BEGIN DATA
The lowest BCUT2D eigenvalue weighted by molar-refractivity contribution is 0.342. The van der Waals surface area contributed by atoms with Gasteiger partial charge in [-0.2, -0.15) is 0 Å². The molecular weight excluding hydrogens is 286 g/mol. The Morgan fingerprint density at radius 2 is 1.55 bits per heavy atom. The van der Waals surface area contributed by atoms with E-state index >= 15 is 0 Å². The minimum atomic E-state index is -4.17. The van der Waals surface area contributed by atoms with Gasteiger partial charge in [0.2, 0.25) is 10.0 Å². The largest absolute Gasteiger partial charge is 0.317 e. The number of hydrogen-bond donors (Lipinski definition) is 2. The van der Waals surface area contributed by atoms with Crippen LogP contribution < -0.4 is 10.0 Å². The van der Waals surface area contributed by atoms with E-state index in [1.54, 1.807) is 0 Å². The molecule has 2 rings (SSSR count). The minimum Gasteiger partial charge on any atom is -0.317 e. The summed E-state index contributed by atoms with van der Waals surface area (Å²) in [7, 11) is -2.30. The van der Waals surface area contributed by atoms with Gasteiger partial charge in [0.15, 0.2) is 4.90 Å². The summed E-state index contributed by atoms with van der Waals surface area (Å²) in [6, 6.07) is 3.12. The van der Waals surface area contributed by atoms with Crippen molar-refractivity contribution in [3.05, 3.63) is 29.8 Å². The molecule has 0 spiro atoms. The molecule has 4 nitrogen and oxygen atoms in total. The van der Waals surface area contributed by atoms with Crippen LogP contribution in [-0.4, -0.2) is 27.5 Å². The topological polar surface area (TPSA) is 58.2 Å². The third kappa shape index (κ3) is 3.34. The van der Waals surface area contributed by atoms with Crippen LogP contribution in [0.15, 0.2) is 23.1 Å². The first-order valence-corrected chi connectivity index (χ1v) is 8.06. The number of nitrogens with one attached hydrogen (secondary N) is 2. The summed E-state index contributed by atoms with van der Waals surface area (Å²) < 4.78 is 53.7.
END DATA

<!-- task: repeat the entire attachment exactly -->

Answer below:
The lowest BCUT2D eigenvalue weighted by molar-refractivity contribution is 0.342. The van der Waals surface area contributed by atoms with Gasteiger partial charge in [-0.2, -0.15) is 0 Å². The molecular weight excluding hydrogens is 286 g/mol. The Morgan fingerprint density at radius 2 is 1.55 bits per heavy atom. The van der Waals surface area contributed by atoms with E-state index >= 15 is 0 Å². The minimum atomic E-state index is -4.17. The van der Waals surface area contributed by atoms with Gasteiger partial charge in [0.2, 0.25) is 10.0 Å². The largest absolute Gasteiger partial charge is 0.317 e. The number of hydrogen-bond donors (Lipinski definition) is 2. The van der Waals surface area contributed by atoms with Crippen LogP contribution < -0.4 is 10.0 Å². The van der Waals surface area contributed by atoms with E-state index in [1.54, 1.807) is 0 Å². The molecule has 2 rings (SSSR count). The minimum Gasteiger partial charge on any atom is -0.317 e. The summed E-state index contributed by atoms with van der Waals surface area (Å²) in [7, 11) is -2.30. The van der Waals surface area contributed by atoms with Gasteiger partial charge in [0.15, 0.2) is 4.90 Å². The summed E-state index contributed by atoms with van der Waals surface area (Å²) in [6, 6.07) is 3.12. The van der Waals surface area contributed by atoms with Crippen molar-refractivity contribution in [3.05, 3.63) is 29.8 Å². The molecule has 0 spiro atoms. The molecule has 4 nitrogen and oxygen atoms in total. The van der Waals surface area contributed by atoms with Crippen LogP contribution in [-0.4, -0.2) is 27.5 Å². The topological polar surface area (TPSA) is 58.2 Å². The third kappa shape index (κ3) is 3.34. The van der Waals surface area contributed by atoms with Crippen LogP contribution in [0.15, 0.2) is 23.1 Å². The first-order valence-corrected chi connectivity index (χ1v) is 8.06. The number of nitrogens with one attached hydrogen (secondary N) is 2. The summed E-state index contributed by atoms with van der Waals surface area (Å²) < 4.78 is 53.7.